Larry D. Brice, assistant director of the Davis Area Vocational Center in Kaysville, believes every young person should learn a vocational or technical skill, no matter what field they plan to go into as adults.

Brice, who has been with the vocational center since it started in 1978, says learning a skill, whether it be welding, painting, metal working, computer operation or how to manipulate a 10-key adding machine, is not only satisfying but could bring in needed money while a person is attending college or a business school.Later, knowing a vocational or technical skill could be a life-saver if a person ever lost his or her job.

Among the many training programs offered at the school are auto-body repair, automotive mechanics, business education and information processing, computer programming, data processing, drafting, electronics, farm business management, food services and food management, health occupations, heavy duty diesel mechanics, licensed practical nursing, machine shop, marketing and welding.

"If you plan to be an architect or an engineer, learning drafting, any of the building skills, how to operate machinery or even how to operate a computer could help you. There is no reason an engineering student who needs a part-time job has to work for the minimum wage while he is going to college.

"If someone has a technical skill, he or she can often earn $5 or $6 an hour or more while attending college," Brice said.

The approximately 1,600 students who attend DAVC range from 16-year-old high school juniors to senior citizens. The 1,400 day school students include high school youths, recent high school graduates and mature adults who are increasing their chances of getting a job by learning a technical or vocational skill or who want a career in one of the trades or service occupations or in business.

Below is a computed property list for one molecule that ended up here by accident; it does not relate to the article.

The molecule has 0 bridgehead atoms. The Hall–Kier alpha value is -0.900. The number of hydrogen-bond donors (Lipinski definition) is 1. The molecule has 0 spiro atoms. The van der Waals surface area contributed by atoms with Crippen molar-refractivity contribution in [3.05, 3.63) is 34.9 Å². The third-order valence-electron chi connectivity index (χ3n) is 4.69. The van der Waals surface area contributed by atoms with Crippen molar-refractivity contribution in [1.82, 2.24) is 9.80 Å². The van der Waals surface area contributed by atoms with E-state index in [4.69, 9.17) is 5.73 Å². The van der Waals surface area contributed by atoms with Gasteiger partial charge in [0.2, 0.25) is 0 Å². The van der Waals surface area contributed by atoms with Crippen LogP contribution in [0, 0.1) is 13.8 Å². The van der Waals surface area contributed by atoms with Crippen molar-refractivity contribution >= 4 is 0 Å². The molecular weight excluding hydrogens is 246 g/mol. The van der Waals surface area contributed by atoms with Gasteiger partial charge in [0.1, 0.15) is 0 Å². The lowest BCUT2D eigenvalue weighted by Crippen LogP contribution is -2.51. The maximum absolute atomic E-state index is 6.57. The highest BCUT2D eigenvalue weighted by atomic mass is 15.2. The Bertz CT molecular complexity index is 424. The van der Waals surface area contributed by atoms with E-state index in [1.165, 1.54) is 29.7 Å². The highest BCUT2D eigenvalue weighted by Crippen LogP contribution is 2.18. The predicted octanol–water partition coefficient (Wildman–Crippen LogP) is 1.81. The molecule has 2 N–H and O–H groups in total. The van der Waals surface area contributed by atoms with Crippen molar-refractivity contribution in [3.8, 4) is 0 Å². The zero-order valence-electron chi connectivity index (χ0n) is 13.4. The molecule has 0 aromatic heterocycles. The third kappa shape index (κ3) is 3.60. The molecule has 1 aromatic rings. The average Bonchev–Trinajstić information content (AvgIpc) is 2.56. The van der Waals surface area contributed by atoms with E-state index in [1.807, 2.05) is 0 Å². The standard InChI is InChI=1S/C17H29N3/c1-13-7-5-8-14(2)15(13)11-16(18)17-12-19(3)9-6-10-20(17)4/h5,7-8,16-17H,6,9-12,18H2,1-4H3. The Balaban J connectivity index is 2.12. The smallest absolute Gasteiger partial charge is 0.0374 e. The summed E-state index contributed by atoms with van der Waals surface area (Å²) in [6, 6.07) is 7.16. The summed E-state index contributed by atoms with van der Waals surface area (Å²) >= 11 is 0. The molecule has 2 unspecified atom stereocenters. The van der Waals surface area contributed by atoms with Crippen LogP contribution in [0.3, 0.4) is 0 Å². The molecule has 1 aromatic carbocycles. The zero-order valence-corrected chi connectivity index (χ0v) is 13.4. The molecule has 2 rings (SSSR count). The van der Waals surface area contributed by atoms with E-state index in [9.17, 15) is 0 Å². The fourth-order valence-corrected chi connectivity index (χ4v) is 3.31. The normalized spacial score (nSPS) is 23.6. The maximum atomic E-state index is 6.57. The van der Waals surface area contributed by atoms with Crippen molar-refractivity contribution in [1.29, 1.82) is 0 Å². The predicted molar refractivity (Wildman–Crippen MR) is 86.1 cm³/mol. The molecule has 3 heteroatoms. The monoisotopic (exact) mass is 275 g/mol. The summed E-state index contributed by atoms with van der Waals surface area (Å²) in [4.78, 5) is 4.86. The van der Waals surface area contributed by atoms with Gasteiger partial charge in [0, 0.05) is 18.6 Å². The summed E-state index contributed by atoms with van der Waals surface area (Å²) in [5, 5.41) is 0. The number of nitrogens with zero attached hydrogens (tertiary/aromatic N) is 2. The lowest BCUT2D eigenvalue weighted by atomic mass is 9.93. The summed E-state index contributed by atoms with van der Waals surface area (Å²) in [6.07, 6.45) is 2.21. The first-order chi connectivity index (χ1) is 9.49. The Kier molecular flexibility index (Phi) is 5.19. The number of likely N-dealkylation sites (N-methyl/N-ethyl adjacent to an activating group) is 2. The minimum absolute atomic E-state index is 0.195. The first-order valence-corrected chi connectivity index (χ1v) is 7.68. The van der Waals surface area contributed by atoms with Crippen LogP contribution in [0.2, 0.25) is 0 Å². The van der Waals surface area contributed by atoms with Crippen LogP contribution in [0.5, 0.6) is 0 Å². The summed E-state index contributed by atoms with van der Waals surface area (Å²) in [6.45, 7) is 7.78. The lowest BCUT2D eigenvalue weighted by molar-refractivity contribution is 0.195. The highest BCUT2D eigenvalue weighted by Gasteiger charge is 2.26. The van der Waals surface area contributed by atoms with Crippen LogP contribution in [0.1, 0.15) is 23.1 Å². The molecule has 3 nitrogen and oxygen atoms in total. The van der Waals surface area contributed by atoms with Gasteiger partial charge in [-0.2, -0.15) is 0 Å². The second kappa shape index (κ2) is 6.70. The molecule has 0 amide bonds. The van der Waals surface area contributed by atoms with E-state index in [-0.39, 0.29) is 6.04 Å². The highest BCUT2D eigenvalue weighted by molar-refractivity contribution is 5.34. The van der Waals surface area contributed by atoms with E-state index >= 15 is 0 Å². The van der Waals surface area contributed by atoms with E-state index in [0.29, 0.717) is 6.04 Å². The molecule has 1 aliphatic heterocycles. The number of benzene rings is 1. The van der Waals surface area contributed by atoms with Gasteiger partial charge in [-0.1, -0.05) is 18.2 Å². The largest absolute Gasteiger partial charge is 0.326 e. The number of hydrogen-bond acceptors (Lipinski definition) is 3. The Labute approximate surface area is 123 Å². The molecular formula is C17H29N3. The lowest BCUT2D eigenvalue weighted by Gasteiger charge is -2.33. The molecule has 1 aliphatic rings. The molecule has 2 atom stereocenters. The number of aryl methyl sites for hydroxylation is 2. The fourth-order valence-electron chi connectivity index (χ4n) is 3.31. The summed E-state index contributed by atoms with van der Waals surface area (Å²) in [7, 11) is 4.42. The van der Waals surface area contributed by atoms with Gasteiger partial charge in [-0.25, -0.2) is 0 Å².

Only about 20 percent of the 230 who attend night school at DAVC are taking classes for a hobby. "Most of our students are trying to get a job or further their careers."

While most parents want their children to earn a college degree and enter one of the professions, Brice says, "only a small percentage of each 100 high school graduates will actually get a degree, and many of these people will end up in jobs that don't even require a degree.

"In Utah, especially, there just aren't enough professional jobs for all the college graduates we turn out. So a great many graduates have to leave the state to find suitable work in their field or, if they stay in Utah, they take jobs for which they are usually over-qualified."

Brice said many people believe blue collar jobs or technical jobs don't have the status that white collar jobs do and "they don't want a job where they will get dirty or will have to work with their hands. The trouble is, a great many blue collar jobs pay as well as or better than white collar jobs. A master machinist, for instance, can practically name his own wage in most areas of the nation or even around the world - there is that much demand for these skilled craftsmen."

He said menial labor jobs are disappearing across the United States. "More and more, jobs are requiring skills such as the ability to work with numbers, operate a computer or other business equipment. Machines are doing a lot of the menial labor men used to do.

Brice says it needn't take years to learn a technical skill. Many of the programs at DAVC last only six to 18 months. "Of course, we aren't graduating journeymen mechanics, but we are providing skills to help people enter the world of work - skills that will help them get a job and keep it and skills that will help them progress in their careers."

The Kaysville vocational center is among five in Utah and is one of the largest. Brice said his school serves an estimated 5,000 people a year in one way or another, especially with one-day to one-week employer-sponsored courses that are in addition to the school's regular programs.

More information about DAVC and its programs may be obtained by calling 546-2441.